LANETT — Emanuel Littles and Anquaevious Pollard are like brothers.
The Lanett High School seniors share the same interests, maintain similar schedules and breathe the same air.
Few of their fellow classmates stand in a similar stratosphere: Littles is 6-foot-8, and Pollard, nicknamed “Long,” is 6-foot-7.
“I think they’re closer than brothers,” Lanett boys basketball coach Richard Carter said. “They cheer for each other. They root for each other. They believe in each other.”
Rarely can they be found apart.
Littles and Pollard ride to school together, attend basketball practice together and spend their free time together. Barring events that mandate their singular attendance — like Littles’ part-time shifts at KFC or Long’s football practices — the two are practically attached at the hip.
“We’re like brothers from another mother,” Pollard said. “It’s like we have the same connections, we do the same things. Whatever I like, he likes.”
Their bond carries over to the court.
Littles and Pollard have been stalwarts in Lanett’s varsity lineup the past three seasons. Their presence on the floor, often in the post, has helped the Panthers win back-to-back Class 2A state titles in 2016 and 2017.
Now, they are eyeing a third.
“What I’ve seen these past few weeks, the way we’ve come along, from here it’s nothing but going up,” Littles said. “I feel like it will be an easy three-peat if we keep working hard.”
Lanett, ranked third in the latest 2A state poll published by the Alabama Sports Writers Association, has not lost a game in close to a month. The Panthers (17-5) enter today’s regular-season finale at Valley riding an eight-game win streak that dates to Jan. 5.
On Friday, they upset Russell County, one of the better teams in 6A, 84-83. Littles scored 25 points and Pollard had 24 points in the victory.
“People have asked me, ‘Coach, what’s the best team you’ve had?’” said Carter, a 48-year coaching veteran. “I’m about to say that this one is.”
The Panthers could not cruise at their current efficiency without their two big men. Neither could the Alabama Hurricanes.
Littles and Pollard first met while playing on the same AAU basketball team in eighth grade. Pollard, along with Lanett senior guard Ty Truitt, were already members when Littles joined.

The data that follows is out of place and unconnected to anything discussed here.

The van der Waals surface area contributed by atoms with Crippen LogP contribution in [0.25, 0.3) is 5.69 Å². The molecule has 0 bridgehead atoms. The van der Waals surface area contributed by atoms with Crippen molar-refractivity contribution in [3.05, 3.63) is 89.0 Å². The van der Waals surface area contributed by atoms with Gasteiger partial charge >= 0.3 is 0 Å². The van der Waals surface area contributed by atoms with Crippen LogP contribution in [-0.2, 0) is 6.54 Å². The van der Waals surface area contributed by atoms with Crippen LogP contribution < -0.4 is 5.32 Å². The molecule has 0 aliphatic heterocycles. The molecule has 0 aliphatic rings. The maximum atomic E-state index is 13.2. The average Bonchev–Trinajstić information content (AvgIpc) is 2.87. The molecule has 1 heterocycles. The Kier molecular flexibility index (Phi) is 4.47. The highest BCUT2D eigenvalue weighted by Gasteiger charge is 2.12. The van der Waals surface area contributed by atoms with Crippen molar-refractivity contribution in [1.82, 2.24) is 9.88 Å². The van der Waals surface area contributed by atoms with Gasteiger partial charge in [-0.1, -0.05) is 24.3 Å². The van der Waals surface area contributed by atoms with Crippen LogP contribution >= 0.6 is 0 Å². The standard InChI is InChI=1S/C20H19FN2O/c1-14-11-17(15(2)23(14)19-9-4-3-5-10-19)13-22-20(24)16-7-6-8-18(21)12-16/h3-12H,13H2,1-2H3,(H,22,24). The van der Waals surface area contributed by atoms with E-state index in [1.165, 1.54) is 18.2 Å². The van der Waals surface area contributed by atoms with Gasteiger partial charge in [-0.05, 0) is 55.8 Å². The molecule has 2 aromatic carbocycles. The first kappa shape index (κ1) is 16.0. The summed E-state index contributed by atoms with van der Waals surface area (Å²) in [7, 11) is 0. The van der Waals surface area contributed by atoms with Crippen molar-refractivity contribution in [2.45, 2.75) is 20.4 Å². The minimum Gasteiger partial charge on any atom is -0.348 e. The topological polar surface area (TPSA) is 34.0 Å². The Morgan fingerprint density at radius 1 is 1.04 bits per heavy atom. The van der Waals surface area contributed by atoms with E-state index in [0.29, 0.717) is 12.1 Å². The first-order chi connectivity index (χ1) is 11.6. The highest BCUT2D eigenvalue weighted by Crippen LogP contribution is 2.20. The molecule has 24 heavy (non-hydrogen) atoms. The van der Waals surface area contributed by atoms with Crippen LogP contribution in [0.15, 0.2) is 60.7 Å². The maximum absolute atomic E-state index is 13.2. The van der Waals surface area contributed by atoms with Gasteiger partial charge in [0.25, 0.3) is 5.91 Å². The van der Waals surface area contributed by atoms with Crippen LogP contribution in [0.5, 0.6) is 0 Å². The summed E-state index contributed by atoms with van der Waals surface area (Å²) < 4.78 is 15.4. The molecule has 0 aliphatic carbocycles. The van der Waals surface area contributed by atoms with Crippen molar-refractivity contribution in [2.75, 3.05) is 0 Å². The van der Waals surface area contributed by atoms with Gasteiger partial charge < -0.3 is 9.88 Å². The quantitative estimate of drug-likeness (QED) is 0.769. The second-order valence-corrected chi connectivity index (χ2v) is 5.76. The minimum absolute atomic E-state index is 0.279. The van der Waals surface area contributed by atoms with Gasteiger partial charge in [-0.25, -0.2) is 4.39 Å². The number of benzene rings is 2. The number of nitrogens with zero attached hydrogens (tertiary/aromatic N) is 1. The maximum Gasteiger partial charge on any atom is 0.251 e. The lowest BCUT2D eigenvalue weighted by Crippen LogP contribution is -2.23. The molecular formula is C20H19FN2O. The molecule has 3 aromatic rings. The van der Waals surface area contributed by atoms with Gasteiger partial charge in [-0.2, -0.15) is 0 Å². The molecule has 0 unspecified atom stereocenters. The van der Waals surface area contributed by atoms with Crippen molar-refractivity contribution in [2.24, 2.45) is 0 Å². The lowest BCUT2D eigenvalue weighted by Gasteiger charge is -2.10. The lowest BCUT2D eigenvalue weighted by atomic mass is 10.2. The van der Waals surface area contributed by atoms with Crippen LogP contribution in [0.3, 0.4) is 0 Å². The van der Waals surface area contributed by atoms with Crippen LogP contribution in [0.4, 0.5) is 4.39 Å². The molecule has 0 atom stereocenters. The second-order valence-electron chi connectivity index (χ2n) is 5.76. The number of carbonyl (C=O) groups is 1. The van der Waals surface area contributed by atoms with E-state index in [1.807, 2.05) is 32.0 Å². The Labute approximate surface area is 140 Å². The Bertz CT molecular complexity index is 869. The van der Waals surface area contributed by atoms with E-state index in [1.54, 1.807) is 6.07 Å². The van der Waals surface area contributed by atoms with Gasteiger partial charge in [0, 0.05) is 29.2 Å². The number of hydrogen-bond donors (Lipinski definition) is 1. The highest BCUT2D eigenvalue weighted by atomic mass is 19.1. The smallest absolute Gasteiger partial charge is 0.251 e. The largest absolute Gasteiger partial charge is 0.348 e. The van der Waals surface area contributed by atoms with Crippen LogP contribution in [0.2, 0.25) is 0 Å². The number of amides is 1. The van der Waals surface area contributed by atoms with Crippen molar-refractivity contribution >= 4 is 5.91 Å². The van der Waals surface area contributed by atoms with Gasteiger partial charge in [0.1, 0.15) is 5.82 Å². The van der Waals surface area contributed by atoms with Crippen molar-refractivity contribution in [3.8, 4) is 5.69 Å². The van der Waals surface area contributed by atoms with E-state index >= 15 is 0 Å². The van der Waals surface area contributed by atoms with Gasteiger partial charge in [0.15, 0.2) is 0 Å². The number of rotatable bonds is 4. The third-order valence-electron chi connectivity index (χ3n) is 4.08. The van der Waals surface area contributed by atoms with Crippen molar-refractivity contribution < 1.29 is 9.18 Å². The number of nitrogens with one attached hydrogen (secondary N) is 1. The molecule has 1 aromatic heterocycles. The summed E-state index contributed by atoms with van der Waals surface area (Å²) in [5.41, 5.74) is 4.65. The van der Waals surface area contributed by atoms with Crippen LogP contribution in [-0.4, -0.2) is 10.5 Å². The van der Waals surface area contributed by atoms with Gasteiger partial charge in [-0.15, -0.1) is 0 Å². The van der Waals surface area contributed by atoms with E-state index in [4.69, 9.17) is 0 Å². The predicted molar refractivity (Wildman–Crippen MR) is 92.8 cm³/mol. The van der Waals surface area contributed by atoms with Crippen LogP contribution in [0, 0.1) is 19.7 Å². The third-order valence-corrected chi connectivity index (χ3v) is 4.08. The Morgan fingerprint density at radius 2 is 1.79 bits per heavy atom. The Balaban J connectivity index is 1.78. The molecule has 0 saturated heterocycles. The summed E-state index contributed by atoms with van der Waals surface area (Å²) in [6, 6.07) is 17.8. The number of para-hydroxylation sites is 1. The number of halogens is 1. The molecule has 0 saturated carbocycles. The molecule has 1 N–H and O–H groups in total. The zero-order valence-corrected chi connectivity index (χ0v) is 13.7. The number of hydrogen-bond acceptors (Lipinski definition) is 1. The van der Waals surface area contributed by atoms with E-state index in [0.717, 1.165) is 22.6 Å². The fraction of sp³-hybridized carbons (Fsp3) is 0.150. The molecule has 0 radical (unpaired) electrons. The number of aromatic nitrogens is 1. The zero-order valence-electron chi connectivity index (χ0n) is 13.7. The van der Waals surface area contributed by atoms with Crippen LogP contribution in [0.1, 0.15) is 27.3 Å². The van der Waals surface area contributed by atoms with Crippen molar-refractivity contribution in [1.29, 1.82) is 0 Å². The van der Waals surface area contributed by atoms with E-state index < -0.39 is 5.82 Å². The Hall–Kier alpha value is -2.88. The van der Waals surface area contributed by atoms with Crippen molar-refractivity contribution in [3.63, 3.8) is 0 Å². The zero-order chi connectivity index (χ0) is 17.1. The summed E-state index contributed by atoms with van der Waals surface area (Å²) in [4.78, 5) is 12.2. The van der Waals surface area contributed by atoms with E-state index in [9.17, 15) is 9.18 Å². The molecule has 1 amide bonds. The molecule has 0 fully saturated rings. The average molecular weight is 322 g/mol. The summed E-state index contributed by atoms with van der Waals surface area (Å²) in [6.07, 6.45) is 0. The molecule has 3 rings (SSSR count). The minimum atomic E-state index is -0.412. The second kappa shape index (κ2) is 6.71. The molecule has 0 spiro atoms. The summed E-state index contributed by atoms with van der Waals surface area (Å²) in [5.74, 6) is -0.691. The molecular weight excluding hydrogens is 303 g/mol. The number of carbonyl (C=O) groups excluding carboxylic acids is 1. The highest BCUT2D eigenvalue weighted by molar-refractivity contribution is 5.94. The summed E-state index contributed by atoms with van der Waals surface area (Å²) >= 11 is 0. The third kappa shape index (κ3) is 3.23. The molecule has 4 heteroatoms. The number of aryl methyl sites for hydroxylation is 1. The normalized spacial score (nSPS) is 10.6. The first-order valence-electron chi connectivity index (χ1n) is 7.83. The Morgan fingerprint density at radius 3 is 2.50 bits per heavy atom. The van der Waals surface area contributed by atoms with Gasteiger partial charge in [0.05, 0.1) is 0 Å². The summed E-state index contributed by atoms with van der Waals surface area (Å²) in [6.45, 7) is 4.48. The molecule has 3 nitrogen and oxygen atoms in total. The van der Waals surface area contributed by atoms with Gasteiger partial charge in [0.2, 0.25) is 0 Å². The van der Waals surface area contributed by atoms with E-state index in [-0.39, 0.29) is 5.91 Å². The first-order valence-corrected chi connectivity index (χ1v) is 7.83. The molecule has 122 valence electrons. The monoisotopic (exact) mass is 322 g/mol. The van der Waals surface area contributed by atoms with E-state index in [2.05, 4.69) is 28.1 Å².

Littles spent the first 14 years of his life in Trenton, N.J., before moving south to live with his grandfather, Emmitt Blackshir.
He had never played organized basketball before hopping in with the Hurricanes.
Up north, he didn’t have the time or resources to compete in a league. Street basketball provided him with his hoops foundation.
“I wasn’t able to play sports and do the things I wanted to do, but being down here, coming down here with my granddad, being able to live life as a child, I got a chance to play basketball,” Littles said. “I’m really grateful for it. I’m blessed.”
His arrival at Lanett as a freshman proved a blessing of its own for the Panthers basketball program. The two years after he transferred yielded the first two state basketball championships in school history.
Littles’ relationship with Pollard has strengthened with each ring. Each has grown more familiar with the other’s tendencies and more invested in the other’s success.
“We compete with each other,” Littles said. “But it’s like, ‘I’m not going to steal your shine. You’re going to shine, and I’m going to shine.’”
Littles and Pollard were both named First Team All-State selections in 2017, with Pollard winning 2A Player of the Year. Either could claim the distinction this season, as both are averaging a double-double.
Littles excels at rebounding and shot-blocking, while Pollard thrives at shooting and ball-handling.
Their combined skill set, and height, creates mismatches all over the floor.
“When people start thinking, ‘Well OK, they’re going inside to Pollard,’ then we go inside to Manny,” Carter said. “They complement each other in that respect.”
Littles and Pollard are taking advantage of their final season together. They know it won’t last forever.
Littles committed to Florida Atlantic University in November and will solidify his plans Wednesday, which is National Signing Day. Pollard will sign too, but he is still working out the details.
He has narrowed his potential destinations to Northeast Mississippi Community College and Independence Community College in Kansas. Pollard, who also is an All-State wide receiver, is weighing whether to pursue football, basketball or both at the next level.
“These last couple of visits I’ve been on, it’s been making me change my mind,” he said. “But Wednesday, everyone will know.”
While their signings will take them in diverging directions, Littles and Pollard still have work to do at Lanett. They began their final athletic assignment with Tuesday’s upset win over Central-Phenix City.
It was the first of 10 games the Panthers have earmarked as a must-win. They hope the final contest in that stretch will take place on March 2, in the 2A state final.
Carter likes his group’s chances.
“You’re talking about a team with twin towers,” he said of Littles and Pollard. “With those two cats, it’s hard to lose.”